Over 450 entrepreneurs (and a few investors) and I attended YourStory.in’s E-Sparks event on eCommerce yesterday. The energy, enthusiasm and passion for building the next big company in the eCommerce space was absolutely infectious. While there was more than a fair share of “flipkart envy”, both for their scale, and speed of their growth, most entrepreneurs were extremely optimistic about their company’s ability to raise funds and show fast growth.The first thing that struck me was the thirst for specifics and details, with over 30+ questions fired at Aakash’s panel session with an all star cast of entrepreneurs, investors and technologists. Also interesting was the distinct skew of questions towards operational aspects of running an eCommerce business (How much should my marketing spend be – please give me a breakup of organic traffic vs. paid traffic, OR How much inventory should I hold – please give me a breakup of consignment vs. in house OR What does it cost to start an eCommerce venture in India?). My own bias indicated most people would be more concerned about the storefront, but surprisingly many who were running eCommerce businesses in the audience correctly figured out that the website is the easiest part. Shailendra’s discussion on eCommerce in China and the comparables to India were enlightening to practically everyone I spoke with.
My second takeaway was from Mekin’s (flipkart) wonderfully open and honest discussion on their story, growth, and challenges they are looking to tackle. What struck me the most was the mix of grudging admiration at their focus on “wow” service and execution and the tingle of jealously at their scale and ambition. More than 5 entrepreneurs I spoke with claimed they will be the “flipkart of their category”. From Mekin’s presentation, I was struck by the unassuming maturity and the willingness to share enough specifics that gave many in the audience sufficient information to chew on for days and weeks. As many mentioned on the sidelines, the lack of sharing of both learning and knowledge (in the pretext of company secret) from many of the other eCommerce providers is both a deterrent to the industry overall and a waste of resources and money to learn what they know already.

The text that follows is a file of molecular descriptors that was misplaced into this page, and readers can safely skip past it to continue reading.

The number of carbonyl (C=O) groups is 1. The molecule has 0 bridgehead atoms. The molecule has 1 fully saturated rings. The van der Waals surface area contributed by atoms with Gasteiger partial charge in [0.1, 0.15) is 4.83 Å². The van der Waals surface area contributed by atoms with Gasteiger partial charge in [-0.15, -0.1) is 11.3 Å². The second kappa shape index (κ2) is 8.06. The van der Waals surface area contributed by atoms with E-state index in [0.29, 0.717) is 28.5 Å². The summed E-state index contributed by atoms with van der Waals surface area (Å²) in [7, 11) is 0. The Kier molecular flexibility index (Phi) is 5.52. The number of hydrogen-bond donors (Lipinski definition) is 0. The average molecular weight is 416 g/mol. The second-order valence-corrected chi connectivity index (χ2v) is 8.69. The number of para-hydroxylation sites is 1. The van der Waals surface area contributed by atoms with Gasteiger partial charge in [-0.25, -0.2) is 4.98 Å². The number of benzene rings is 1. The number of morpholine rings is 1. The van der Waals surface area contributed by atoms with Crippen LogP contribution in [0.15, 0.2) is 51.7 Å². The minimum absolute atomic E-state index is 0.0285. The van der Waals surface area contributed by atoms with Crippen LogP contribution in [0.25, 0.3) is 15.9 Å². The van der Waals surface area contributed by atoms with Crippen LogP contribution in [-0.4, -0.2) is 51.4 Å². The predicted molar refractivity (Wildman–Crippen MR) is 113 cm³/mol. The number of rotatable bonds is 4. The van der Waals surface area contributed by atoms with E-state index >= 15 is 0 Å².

My third takeaway was from judging the 12 startups that made the final cut of hottest startups in eCommerce. I observed that most (except one) of the companies selected did not deliver a physical product –they were all either solution providers or companies that provided digital delivery – tickets, gift cards, cab booking etc. This was in sharp contrast to the informal poll I had with the audience on the sidelines, where nearly 50% of folks were delivering goods using courier services. What I do know is that most of these companies (that ship a physical product) will quickly realize that the delivery problems (which Mekin mentioned) will be the biggest challenge on-route to delighting customers and many will rework their model with tweaks to ensure quicker gratification for customers.